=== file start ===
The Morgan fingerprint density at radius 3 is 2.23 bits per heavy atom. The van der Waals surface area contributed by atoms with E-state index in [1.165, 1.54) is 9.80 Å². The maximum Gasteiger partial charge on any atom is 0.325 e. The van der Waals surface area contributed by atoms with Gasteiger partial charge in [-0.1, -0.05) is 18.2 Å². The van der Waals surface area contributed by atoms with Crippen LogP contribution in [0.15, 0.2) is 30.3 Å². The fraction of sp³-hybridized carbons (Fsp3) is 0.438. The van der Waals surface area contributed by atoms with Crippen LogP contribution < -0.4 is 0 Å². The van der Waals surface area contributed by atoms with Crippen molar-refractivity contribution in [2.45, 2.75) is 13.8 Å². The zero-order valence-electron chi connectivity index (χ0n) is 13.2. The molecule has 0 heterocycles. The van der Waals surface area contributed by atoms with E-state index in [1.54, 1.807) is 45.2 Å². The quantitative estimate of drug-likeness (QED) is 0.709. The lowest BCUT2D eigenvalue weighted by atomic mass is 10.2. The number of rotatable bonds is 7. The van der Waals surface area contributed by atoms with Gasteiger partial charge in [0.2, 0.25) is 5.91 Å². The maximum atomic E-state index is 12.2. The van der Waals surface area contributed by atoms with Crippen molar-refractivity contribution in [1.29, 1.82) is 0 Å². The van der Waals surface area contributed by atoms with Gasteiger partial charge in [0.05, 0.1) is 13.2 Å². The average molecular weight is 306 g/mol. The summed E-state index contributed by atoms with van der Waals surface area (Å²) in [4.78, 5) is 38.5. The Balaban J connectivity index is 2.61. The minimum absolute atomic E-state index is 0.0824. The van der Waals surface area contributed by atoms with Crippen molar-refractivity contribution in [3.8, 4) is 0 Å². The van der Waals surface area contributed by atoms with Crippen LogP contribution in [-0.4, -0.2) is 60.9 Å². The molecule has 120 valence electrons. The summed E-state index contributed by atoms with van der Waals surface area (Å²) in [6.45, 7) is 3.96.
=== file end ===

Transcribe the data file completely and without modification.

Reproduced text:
The Morgan fingerprint density at radius 3 is 2.23 bits per heavy atom. The van der Waals surface area contributed by atoms with E-state index in [1.165, 1.54) is 9.80 Å². The maximum Gasteiger partial charge on any atom is 0.325 e. The van der Waals surface area contributed by atoms with Gasteiger partial charge in [-0.1, -0.05) is 18.2 Å². The van der Waals surface area contributed by atoms with Crippen LogP contribution in [0.15, 0.2) is 30.3 Å². The fraction of sp³-hybridized carbons (Fsp3) is 0.438. The van der Waals surface area contributed by atoms with Crippen LogP contribution < -0.4 is 0 Å². The van der Waals surface area contributed by atoms with Crippen molar-refractivity contribution in [2.45, 2.75) is 13.8 Å². The zero-order valence-electron chi connectivity index (χ0n) is 13.2. The molecule has 0 heterocycles. The van der Waals surface area contributed by atoms with E-state index in [1.54, 1.807) is 45.2 Å². The quantitative estimate of drug-likeness (QED) is 0.709. The lowest BCUT2D eigenvalue weighted by atomic mass is 10.2. The number of rotatable bonds is 7. The van der Waals surface area contributed by atoms with Gasteiger partial charge in [0.2, 0.25) is 5.91 Å². The maximum atomic E-state index is 12.2. The van der Waals surface area contributed by atoms with Crippen molar-refractivity contribution in [1.29, 1.82) is 0 Å². The van der Waals surface area contributed by atoms with Gasteiger partial charge in [0.05, 0.1) is 13.2 Å². The average molecular weight is 306 g/mol. The summed E-state index contributed by atoms with van der Waals surface area (Å²) in [4.78, 5) is 38.5. The Balaban J connectivity index is 2.61. The minimum absolute atomic E-state index is 0.0824. The van der Waals surface area contributed by atoms with Crippen molar-refractivity contribution in [3.8, 4) is 0 Å². The van der Waals surface area contributed by atoms with Crippen LogP contribution in [-0.4, -0.2) is 60.9 Å². The molecule has 120 valence electrons. The summed E-state index contributed by atoms with van der Waals surface area (Å²) in [6.45, 7) is 3.96.